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The Washington Post is using Slack to create a reader community focused on the gender pay gap
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Feb. 22, 2016, 1:18 p.m.
Audience & Social

It’s easier than ever to share what we think about the election. We all know people who blast their Facebook profiles with dozens of articles from outlets all over the political spectrum. Still, there are people who have strong thoughts on what’s going on, but don’t necessarily feel comfortable sharing publicly exactly how they think.

As a result, NBC News today launched Election Confessions, a tumblr in the style of PostSecret or Whisper that lets people anonymously share how they feel about the 2016 race.

There are three ways to submit to Election Confessions: You can call NBC’s dedicated phone number and leave a voicemail, send the same number a text message, or write out your confession, take a photo of it, and text NBC the photo.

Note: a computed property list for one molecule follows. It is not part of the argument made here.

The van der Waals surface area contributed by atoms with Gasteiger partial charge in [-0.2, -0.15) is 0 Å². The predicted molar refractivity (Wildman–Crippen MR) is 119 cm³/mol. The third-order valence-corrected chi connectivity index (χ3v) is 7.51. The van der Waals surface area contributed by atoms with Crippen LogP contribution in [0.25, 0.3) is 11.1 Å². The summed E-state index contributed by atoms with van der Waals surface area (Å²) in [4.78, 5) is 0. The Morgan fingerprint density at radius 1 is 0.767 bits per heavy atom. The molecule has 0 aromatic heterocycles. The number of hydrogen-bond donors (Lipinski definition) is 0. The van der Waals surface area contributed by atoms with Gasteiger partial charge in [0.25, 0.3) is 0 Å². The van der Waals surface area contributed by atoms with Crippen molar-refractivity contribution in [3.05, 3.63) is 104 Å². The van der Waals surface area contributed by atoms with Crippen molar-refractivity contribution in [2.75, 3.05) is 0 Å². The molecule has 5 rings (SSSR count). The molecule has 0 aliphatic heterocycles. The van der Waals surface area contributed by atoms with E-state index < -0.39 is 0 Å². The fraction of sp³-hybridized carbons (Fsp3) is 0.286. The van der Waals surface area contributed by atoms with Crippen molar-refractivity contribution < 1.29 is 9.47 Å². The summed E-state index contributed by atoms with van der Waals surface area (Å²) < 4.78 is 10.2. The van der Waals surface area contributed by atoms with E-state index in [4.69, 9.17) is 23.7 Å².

NBC is calling Election Confessions an experiment, and it’s certainly a neat way for voters to share what they’re really thinking about the election without having to worry about the ramifications of publicly sharing what they think. Though data and statistics are often needed to report on stories such as the election, using audience callouts like NBC’s can be a way for news outlets to offer color and some human perspective about sensitive topics.

A number of outlets in recent months have launched similar projects asking their audience to contribute with their own voices. Around Valentine’s Day, CNN debuted a project called Love Story that asked for people to leave voicemails with stories about how they fell in love. CNN then published some of the stories on its website, and has also been sharing them on social media.

The Washington Post last year also created When I Was Pulled Over, a Tumblr-based project that asked readers to submit stories about times they had been stopped by police officers.

Similarly, WNYC has started using a new app, Anchor, to start conversations with its audience about topics such as political correctness and the ongoing election.

BuzzFeed has partnered with Whisper since 2014 to turn the site’s anonymous posts into lists on BuzzFeed. (It took a pause on that partnership amid privacy concerns later that year, but they’re back at it.)

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